Using Better Coding Techniques for Improved Performance
This section discusses how to:
Run a SQL trace.
Use the GetNextNumberWithGaps function.
Consolidate PeopleCode programs.
Move PeopleCode to a component or page definition.
Send messages in the SavePostChange event.
Use metadata and the RowsetCache class.
Run a SQLTrace and review the transaction for SQL statements that have a long processing time.
The duration column (Dur= ) in a SQL trace displays this information. If the duration is greater than 100 milliseconds, you may be able to make this SQL statement run faster. Work with your database administrator to tune the SQL.
A simple join optimizes SQL more effectively than issuing two related SQL statements separately.
However, if your transaction requires a complex SQL statement (for instance, one that uses correlated subqueries), consider breaking it up into multiple SQL statements. You may get more predictable performance this way.
Many applications use a sequence number as a unique key. The last number used is stored in a common table, and a SQL statement is issued to retrieve the last number used and update the table. This action locks the common table until the whole transaction is saved and the unit of work committed.
Instead, consider using the GetNextNumberWithGaps PeopleCode function whenever gaps in the sequence numbering are acceptable. The function retrieves the last number used, increments it by one, and updates the common table. This action is done in a separate unit of work to minimize the time a database lock is held on the common table.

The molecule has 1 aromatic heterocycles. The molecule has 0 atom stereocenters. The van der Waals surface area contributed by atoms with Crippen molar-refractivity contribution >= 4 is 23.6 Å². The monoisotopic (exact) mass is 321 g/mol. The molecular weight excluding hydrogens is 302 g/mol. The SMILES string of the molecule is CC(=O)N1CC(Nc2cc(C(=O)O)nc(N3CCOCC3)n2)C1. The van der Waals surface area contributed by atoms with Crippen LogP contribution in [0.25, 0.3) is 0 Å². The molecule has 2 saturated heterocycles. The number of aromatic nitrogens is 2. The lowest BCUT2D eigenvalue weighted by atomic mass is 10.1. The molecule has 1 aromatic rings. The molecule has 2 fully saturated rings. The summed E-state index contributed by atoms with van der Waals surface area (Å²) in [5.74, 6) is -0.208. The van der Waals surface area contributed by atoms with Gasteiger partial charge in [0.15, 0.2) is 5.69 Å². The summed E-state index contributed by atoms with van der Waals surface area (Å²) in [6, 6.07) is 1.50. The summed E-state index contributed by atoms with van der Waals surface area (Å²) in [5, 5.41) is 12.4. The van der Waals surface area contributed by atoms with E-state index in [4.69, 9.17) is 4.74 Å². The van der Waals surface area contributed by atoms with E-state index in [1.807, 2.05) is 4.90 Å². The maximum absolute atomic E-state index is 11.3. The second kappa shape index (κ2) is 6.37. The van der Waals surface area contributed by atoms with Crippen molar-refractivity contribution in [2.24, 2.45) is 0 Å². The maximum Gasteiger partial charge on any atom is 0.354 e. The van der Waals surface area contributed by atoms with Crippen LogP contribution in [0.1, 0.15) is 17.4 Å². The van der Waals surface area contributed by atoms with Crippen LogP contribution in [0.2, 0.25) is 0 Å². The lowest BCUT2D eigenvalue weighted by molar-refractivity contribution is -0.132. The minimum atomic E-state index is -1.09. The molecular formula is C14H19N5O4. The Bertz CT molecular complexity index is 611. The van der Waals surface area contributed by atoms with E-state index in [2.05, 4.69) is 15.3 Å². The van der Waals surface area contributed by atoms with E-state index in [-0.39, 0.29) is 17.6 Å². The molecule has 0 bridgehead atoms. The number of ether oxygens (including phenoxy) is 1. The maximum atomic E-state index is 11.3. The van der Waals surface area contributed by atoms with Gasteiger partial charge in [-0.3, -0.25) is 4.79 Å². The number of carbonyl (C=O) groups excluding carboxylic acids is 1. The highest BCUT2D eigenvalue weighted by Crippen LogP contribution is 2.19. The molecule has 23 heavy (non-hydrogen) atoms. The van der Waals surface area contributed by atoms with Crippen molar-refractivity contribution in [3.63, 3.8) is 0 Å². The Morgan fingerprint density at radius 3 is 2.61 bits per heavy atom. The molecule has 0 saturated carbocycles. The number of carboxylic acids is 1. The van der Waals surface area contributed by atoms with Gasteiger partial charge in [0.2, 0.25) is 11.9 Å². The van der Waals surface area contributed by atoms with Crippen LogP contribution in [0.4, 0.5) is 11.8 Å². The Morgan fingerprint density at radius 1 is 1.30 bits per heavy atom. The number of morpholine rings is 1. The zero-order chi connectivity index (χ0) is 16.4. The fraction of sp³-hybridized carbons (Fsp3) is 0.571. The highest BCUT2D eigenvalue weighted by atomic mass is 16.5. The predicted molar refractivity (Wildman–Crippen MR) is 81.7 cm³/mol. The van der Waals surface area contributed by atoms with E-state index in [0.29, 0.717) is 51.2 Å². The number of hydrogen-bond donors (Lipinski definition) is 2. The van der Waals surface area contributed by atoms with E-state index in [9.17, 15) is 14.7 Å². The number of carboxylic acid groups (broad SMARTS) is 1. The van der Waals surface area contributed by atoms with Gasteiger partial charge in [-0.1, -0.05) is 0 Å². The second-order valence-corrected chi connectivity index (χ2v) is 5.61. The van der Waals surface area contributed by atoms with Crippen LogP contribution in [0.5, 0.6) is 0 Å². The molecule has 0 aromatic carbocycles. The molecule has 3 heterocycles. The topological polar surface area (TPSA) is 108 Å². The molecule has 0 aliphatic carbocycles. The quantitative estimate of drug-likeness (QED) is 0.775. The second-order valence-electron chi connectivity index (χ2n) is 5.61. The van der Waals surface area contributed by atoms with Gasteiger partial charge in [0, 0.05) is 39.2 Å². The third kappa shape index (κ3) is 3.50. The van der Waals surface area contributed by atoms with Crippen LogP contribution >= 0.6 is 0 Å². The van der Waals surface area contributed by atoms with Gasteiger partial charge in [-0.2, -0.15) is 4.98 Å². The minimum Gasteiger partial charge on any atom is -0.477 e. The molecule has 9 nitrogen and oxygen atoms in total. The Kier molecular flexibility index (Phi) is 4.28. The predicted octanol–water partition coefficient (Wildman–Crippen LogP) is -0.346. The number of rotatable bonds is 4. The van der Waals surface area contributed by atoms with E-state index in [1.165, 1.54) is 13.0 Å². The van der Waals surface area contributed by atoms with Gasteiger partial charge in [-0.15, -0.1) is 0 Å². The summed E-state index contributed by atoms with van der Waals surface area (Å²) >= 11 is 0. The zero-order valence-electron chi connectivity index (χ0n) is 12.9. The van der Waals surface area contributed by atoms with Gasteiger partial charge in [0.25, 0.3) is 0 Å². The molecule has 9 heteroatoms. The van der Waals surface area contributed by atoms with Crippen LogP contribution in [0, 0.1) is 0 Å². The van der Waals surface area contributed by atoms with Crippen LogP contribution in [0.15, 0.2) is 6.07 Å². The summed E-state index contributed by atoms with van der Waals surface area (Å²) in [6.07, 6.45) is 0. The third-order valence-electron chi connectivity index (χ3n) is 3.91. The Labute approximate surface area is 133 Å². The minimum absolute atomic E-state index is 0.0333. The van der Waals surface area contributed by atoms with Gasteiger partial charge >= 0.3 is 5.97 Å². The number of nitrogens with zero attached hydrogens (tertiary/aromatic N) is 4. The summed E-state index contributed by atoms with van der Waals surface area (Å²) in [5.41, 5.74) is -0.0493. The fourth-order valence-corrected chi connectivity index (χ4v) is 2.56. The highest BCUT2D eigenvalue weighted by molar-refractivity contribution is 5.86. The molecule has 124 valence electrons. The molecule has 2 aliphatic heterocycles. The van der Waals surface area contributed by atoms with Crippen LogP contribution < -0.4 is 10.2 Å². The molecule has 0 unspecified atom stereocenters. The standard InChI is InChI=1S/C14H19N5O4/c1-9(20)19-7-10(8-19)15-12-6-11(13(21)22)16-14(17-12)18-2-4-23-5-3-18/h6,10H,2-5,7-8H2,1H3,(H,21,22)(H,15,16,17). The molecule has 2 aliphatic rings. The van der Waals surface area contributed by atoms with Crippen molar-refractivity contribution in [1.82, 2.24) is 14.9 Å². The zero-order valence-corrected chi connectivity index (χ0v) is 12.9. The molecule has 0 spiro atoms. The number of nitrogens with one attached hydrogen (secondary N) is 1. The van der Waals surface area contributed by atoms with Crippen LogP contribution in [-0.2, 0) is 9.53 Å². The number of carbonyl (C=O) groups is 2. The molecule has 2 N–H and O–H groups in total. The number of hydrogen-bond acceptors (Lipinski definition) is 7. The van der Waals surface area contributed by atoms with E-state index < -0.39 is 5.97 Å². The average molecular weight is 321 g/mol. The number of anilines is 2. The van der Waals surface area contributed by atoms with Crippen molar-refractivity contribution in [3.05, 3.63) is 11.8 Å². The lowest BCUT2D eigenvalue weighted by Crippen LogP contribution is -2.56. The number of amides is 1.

GetNextNumberWithGaps issues a commit only when issued from the SavePreChange or Workflow event.
Consolidate RowInit PeopleCode into one field within the record to reduce the number of PeopleCode events that need to be triggered. Fewer PeopleCode programs results in fewer PeopleCode objects to manage. Do the same for RowInsert, SaveEdit, SavePreChange, SavePostChange, and Workflow PeopleCode programs.
Analyze transactions and move PeopleCode that is
specific to a component from the record definition to the component
or page definition. This action eliminates the need to execute conditional
statements, such as
If %Component = .
This action helps only if you are able to move all the PeopleCode in a program from the record to a component or page, and multiple components access that record.
Messages sent online should always be coded in the SavePostChange event. To minimize the time that PeopleTools maintains locks on single-threaded messaging tables, behind-the-scenes logic in the SavePostChange event defers sending the message until just before the commit for the transaction.
If your application uses data that is common, used by a number of users, and yet is fairly static, you may see a performance improvement by using the RowsetCache class.
PeopleTools stores application data in a database cache to increase system performance. The RowsetCache class enables you to access this memory structure, created at runtime, and shared by all users.
Note: Non-base language users may see different performance due to language table considerations.
PeopleTools stores application data in a memory cache to increase system performance. However, too large a cache can leave insufficient available memory on your system, which leads to reduced performance.
Use this setting to specify the maximum size of the memory cache. PeopleTools prunes the cache to keep it within the specified size, and places the pruned data in a disk cache instead. Because using a disk cache can also reduce performance, the default setting might not be optimal for your application. You can adjust this setting to achieve the best trade-off between speed and available memory.
See Cache Settings.